Ministers at odds with HSE over shortfall
on 04/10/2013 00:00:00
Fine Gael TD for Wicklow Simon Harris raised concerns that the HSE may only manage budget reductions of just over €100m via the pay and perks plan agreed with unions over the summer as a replacement to the Croke Park Deal.
Asked if the Government had been informed by the HSE that it could not meet the €150m reduction, the public expenditure reform department's secretary general Robert Watt said the matter was being discussed.
He told the committee: "There are disagreements, there are discussions about some elements of that and issues around the exact quantum of some of the savings and measures but we believe that the full savings can be delivered and next year.
"In health there is an issue about the overlap between Croke Park and Haddington Road because there is some unfinished business which is rolling into Haddington Road. So, in fairness, there are some issues there around the implementation which we will grapple with but we are confident that we can make the savings and we are working with the Department of Health, the HSE to ensure that the savings are made."
Mr Harris also expressed concern about how the public sector recruitment moratorium was being implemented as he said requests to hire specialist medical staff had been refused, while 10 new legal clerks had been appointed to judges even though An Board Snip Nua had called for that category of court staff to be abolished.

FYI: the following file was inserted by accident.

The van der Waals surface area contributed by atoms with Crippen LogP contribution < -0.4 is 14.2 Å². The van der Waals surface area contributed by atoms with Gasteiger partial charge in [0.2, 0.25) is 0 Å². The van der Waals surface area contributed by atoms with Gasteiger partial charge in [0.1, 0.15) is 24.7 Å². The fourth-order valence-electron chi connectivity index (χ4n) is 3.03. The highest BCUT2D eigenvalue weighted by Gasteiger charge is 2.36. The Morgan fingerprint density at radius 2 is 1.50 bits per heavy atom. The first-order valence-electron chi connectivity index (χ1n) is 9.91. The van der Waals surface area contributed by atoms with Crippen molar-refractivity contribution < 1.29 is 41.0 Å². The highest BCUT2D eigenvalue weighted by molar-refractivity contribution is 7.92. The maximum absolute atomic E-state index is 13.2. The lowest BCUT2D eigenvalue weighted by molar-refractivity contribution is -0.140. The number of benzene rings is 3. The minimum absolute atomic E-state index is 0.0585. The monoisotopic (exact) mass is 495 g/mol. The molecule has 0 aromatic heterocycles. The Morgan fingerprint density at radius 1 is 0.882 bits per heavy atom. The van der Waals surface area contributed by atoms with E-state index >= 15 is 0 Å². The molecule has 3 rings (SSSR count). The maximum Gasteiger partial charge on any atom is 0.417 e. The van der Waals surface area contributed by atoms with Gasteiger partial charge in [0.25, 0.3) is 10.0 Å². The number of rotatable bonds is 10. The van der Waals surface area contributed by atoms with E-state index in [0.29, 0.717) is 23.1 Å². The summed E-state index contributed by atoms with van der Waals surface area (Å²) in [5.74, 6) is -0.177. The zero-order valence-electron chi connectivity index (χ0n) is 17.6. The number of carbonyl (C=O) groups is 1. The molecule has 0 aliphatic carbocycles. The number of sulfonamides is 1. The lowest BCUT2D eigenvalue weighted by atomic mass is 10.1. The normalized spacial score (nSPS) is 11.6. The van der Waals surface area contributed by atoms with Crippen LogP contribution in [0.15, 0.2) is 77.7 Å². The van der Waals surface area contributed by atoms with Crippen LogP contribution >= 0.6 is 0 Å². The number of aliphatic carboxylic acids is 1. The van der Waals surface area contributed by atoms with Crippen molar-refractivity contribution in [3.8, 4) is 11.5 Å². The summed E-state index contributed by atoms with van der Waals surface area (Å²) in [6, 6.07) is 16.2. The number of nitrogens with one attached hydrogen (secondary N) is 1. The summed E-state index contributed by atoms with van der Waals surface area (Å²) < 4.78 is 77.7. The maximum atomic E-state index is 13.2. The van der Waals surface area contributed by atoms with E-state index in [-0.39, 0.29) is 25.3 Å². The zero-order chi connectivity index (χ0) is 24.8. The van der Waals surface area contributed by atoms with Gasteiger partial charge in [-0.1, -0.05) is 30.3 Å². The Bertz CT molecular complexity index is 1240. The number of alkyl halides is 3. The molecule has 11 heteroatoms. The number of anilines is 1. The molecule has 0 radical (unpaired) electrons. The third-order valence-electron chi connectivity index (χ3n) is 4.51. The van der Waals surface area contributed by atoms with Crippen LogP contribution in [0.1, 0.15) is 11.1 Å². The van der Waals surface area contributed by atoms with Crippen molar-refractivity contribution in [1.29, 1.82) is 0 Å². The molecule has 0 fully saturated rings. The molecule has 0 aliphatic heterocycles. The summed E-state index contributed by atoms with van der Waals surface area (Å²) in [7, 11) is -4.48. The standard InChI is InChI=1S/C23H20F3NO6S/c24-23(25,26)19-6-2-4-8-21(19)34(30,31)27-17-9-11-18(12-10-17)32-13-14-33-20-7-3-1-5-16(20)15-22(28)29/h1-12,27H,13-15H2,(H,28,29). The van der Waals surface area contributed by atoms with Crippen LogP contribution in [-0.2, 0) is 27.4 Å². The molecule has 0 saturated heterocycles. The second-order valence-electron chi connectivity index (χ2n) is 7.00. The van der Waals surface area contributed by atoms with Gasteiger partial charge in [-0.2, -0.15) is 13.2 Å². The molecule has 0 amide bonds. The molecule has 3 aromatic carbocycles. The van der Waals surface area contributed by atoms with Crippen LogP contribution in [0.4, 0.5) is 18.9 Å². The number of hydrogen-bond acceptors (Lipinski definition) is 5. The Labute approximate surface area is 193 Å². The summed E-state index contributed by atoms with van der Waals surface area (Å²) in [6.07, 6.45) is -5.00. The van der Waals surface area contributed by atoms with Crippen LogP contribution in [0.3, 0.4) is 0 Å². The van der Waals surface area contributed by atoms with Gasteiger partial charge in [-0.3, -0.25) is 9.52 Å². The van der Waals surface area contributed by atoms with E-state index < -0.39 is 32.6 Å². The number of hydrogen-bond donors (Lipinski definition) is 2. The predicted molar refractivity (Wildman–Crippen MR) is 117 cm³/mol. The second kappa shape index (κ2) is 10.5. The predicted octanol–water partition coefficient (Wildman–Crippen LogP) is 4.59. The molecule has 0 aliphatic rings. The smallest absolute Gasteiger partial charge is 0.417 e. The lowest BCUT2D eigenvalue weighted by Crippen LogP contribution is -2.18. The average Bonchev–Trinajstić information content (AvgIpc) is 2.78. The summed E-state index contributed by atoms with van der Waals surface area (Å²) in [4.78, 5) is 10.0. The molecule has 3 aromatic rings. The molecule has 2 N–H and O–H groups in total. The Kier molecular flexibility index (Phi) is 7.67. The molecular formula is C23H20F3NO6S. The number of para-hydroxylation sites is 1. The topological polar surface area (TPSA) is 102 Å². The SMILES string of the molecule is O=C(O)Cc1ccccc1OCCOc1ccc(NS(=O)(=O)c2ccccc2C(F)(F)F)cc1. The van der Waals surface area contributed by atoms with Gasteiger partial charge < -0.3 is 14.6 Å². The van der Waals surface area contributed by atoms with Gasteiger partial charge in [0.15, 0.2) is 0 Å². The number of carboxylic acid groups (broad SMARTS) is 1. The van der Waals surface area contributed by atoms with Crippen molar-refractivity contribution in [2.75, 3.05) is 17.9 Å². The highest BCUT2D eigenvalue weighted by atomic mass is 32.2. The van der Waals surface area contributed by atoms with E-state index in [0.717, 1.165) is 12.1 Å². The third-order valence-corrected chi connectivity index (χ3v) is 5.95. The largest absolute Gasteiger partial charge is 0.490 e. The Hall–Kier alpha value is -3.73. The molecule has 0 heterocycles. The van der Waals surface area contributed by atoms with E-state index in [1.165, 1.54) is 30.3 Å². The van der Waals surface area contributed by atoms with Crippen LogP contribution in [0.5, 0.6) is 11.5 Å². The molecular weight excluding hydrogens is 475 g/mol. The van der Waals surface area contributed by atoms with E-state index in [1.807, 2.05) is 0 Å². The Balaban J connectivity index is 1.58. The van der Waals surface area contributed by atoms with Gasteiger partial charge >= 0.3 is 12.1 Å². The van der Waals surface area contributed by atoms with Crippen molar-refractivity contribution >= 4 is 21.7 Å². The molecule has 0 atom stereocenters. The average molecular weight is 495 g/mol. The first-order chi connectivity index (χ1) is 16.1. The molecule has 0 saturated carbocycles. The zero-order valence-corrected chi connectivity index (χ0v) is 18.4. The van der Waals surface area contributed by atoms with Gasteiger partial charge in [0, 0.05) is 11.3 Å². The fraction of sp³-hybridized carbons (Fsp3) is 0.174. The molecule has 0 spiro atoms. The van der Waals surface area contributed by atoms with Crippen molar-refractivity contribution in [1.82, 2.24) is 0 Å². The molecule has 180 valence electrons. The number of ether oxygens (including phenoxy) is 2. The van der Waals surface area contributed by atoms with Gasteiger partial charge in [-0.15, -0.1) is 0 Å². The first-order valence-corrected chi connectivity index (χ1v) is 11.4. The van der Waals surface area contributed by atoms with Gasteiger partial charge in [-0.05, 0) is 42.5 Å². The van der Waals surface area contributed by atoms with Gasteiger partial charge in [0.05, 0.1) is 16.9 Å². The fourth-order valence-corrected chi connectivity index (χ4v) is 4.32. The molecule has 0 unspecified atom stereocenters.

Fianna Fáil's Sean Fleming accused the public expenditure reform department of throwing a cloak of "secrecy" around organisations such as Nama and the National Treasury Management Agency by excluding probes into the terms and conditions of highly paid employees at the bodies in new freedom of information legislation.
Mr Fleming said as the agencies controlled billions of euro worth of public money they should be fully open to scrutiny by taxpayers and the media.
Mr Watt insisted the FoI changes would open up the legislation which was curbed under the previous Fianna Fáil administration.
TDs also raised concerns that some public employees had been paid for jobs they no longer did after moving to different areas of the civil service.